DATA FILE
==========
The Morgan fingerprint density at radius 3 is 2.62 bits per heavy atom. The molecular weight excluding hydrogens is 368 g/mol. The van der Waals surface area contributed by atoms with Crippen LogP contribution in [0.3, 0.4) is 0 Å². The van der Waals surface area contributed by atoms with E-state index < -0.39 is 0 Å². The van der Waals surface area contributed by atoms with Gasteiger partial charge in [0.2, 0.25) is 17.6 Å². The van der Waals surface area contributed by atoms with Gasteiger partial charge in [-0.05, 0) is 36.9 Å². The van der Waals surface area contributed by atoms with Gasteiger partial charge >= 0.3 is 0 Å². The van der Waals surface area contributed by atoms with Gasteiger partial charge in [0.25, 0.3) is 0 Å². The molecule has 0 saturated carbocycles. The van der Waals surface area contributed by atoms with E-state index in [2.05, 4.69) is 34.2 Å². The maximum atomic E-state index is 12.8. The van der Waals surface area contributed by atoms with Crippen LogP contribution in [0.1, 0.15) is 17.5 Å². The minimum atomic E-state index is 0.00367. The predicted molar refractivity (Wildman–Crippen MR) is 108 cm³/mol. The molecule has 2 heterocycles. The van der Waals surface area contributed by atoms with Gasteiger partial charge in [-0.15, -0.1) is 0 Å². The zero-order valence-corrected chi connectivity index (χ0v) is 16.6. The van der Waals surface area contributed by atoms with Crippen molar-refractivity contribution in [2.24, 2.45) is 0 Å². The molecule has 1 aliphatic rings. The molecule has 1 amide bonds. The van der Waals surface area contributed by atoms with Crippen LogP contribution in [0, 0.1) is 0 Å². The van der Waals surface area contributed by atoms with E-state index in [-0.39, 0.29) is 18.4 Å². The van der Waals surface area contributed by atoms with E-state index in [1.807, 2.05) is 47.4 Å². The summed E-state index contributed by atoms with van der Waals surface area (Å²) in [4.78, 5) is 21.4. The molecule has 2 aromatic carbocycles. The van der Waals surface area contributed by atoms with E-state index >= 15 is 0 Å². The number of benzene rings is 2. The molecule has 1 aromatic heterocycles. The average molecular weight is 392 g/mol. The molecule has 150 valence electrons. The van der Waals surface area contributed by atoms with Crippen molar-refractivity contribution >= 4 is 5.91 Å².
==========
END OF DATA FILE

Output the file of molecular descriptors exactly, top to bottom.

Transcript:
The Morgan fingerprint density at radius 3 is 2.62 bits per heavy atom. The molecular weight excluding hydrogens is 368 g/mol. The van der Waals surface area contributed by atoms with Crippen LogP contribution in [0.3, 0.4) is 0 Å². The van der Waals surface area contributed by atoms with E-state index < -0.39 is 0 Å². The van der Waals surface area contributed by atoms with Gasteiger partial charge in [0.2, 0.25) is 17.6 Å². The van der Waals surface area contributed by atoms with Gasteiger partial charge in [-0.05, 0) is 36.9 Å². The van der Waals surface area contributed by atoms with Gasteiger partial charge >= 0.3 is 0 Å². The van der Waals surface area contributed by atoms with Gasteiger partial charge in [0.25, 0.3) is 0 Å². The molecule has 0 saturated carbocycles. The van der Waals surface area contributed by atoms with E-state index in [2.05, 4.69) is 34.2 Å². The maximum atomic E-state index is 12.8. The van der Waals surface area contributed by atoms with Crippen LogP contribution in [0.1, 0.15) is 17.5 Å². The minimum atomic E-state index is 0.00367. The predicted molar refractivity (Wildman–Crippen MR) is 108 cm³/mol. The molecule has 2 heterocycles. The van der Waals surface area contributed by atoms with Gasteiger partial charge in [-0.15, -0.1) is 0 Å². The zero-order valence-corrected chi connectivity index (χ0v) is 16.6. The van der Waals surface area contributed by atoms with Crippen molar-refractivity contribution in [2.24, 2.45) is 0 Å². The molecule has 1 aliphatic rings. The molecule has 1 amide bonds. The van der Waals surface area contributed by atoms with Crippen LogP contribution in [0, 0.1) is 0 Å². The van der Waals surface area contributed by atoms with E-state index in [-0.39, 0.29) is 18.4 Å². The van der Waals surface area contributed by atoms with E-state index in [1.807, 2.05) is 47.4 Å². The summed E-state index contributed by atoms with van der Waals surface area (Å²) in [4.78, 5) is 21.4. The molecule has 2 aromatic carbocycles. The van der Waals surface area contributed by atoms with E-state index >= 15 is 0 Å². The number of benzene rings is 2. The molecule has 1 aromatic heterocycles. The average molecular weight is 392 g/mol. The molecule has 150 valence electrons. The van der Waals surface area contributed by atoms with Crippen molar-refractivity contribution >= 4 is 5.91 Å².